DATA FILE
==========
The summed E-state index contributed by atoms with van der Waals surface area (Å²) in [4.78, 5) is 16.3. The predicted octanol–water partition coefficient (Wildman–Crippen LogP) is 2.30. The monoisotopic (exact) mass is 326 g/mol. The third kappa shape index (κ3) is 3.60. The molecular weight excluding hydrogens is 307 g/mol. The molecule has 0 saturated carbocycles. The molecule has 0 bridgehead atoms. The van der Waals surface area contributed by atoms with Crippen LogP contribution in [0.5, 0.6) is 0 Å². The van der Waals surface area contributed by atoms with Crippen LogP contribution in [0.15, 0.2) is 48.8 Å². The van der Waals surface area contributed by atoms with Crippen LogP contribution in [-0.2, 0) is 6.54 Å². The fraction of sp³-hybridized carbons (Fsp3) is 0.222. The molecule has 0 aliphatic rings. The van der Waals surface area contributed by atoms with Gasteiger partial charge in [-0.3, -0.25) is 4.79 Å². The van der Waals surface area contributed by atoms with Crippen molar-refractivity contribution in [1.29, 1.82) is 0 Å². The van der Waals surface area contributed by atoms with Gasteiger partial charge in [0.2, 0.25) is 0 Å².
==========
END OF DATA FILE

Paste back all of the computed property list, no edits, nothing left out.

The summed E-state index contributed by atoms with van der Waals surface area (Å²) in [4.78, 5) is 16.3. The predicted octanol–water partition coefficient (Wildman–Crippen LogP) is 2.30. The monoisotopic (exact) mass is 326 g/mol. The third kappa shape index (κ3) is 3.60. The molecular weight excluding hydrogens is 307 g/mol. The molecule has 0 saturated carbocycles. The molecule has 0 bridgehead atoms. The van der Waals surface area contributed by atoms with Crippen LogP contribution in [0.5, 0.6) is 0 Å². The van der Waals surface area contributed by atoms with Crippen LogP contribution in [0.15, 0.2) is 48.8 Å². The van der Waals surface area contributed by atoms with Crippen LogP contribution in [-0.2, 0) is 6.54 Å². The fraction of sp³-hybridized carbons (Fsp3) is 0.222. The molecule has 0 aliphatic rings. The van der Waals surface area contributed by atoms with Gasteiger partial charge in [-0.3, -0.25) is 4.79 Å². The van der Waals surface area contributed by atoms with Crippen molar-refractivity contribution in [1.29, 1.82) is 0 Å². The van der Waals surface area contributed by atoms with Gasteiger partial charge in [0.2, 0.25) is 0 Å².